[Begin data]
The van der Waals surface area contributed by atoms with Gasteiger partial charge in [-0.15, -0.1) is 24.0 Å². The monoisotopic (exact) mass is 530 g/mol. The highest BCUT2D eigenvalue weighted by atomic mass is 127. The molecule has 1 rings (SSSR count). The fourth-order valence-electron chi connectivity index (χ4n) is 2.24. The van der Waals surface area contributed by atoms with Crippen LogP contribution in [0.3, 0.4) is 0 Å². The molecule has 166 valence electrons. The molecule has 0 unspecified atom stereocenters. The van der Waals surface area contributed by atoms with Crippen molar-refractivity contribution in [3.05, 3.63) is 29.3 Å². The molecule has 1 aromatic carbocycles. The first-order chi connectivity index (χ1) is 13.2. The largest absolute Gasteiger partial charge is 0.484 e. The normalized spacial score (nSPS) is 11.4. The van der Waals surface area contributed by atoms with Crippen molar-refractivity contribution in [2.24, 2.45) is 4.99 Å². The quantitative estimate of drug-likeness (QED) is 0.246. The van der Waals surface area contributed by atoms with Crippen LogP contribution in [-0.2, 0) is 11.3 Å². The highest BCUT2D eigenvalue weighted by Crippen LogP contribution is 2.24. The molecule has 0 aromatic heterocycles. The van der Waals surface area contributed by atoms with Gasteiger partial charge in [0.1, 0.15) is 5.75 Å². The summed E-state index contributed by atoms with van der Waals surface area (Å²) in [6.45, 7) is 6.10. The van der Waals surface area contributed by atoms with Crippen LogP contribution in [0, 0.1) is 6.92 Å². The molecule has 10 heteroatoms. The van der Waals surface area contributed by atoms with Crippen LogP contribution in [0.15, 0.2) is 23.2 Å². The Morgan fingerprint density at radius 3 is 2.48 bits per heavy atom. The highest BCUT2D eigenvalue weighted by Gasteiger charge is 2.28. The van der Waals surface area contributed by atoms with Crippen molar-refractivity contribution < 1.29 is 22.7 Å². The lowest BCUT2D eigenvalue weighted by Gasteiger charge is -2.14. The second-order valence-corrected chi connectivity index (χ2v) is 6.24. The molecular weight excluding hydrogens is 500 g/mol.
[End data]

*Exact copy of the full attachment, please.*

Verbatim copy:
The van der Waals surface area contributed by atoms with Gasteiger partial charge in [-0.15, -0.1) is 24.0 Å². The monoisotopic (exact) mass is 530 g/mol. The highest BCUT2D eigenvalue weighted by atomic mass is 127. The molecule has 1 rings (SSSR count). The fourth-order valence-electron chi connectivity index (χ4n) is 2.24. The van der Waals surface area contributed by atoms with Crippen LogP contribution in [0.3, 0.4) is 0 Å². The molecule has 166 valence electrons. The molecule has 0 unspecified atom stereocenters. The van der Waals surface area contributed by atoms with Crippen molar-refractivity contribution in [3.05, 3.63) is 29.3 Å². The molecule has 1 aromatic carbocycles. The first-order chi connectivity index (χ1) is 13.2. The largest absolute Gasteiger partial charge is 0.484 e. The normalized spacial score (nSPS) is 11.4. The van der Waals surface area contributed by atoms with Crippen molar-refractivity contribution in [2.24, 2.45) is 4.99 Å². The quantitative estimate of drug-likeness (QED) is 0.246. The van der Waals surface area contributed by atoms with Crippen LogP contribution in [-0.2, 0) is 11.3 Å². The highest BCUT2D eigenvalue weighted by Crippen LogP contribution is 2.24. The molecule has 0 aromatic heterocycles. The van der Waals surface area contributed by atoms with Gasteiger partial charge in [0.1, 0.15) is 5.75 Å². The summed E-state index contributed by atoms with van der Waals surface area (Å²) in [6.45, 7) is 6.10. The van der Waals surface area contributed by atoms with Crippen LogP contribution in [0, 0.1) is 6.92 Å². The molecule has 10 heteroatoms. The van der Waals surface area contributed by atoms with Crippen LogP contribution in [0.15, 0.2) is 23.2 Å². The Morgan fingerprint density at radius 3 is 2.48 bits per heavy atom. The highest BCUT2D eigenvalue weighted by Gasteiger charge is 2.28. The van der Waals surface area contributed by atoms with Crippen molar-refractivity contribution < 1.29 is 22.7 Å². The lowest BCUT2D eigenvalue weighted by Gasteiger charge is -2.14. The second-order valence-corrected chi connectivity index (χ2v) is 6.24. The molecular weight excluding hydrogens is 500 g/mol.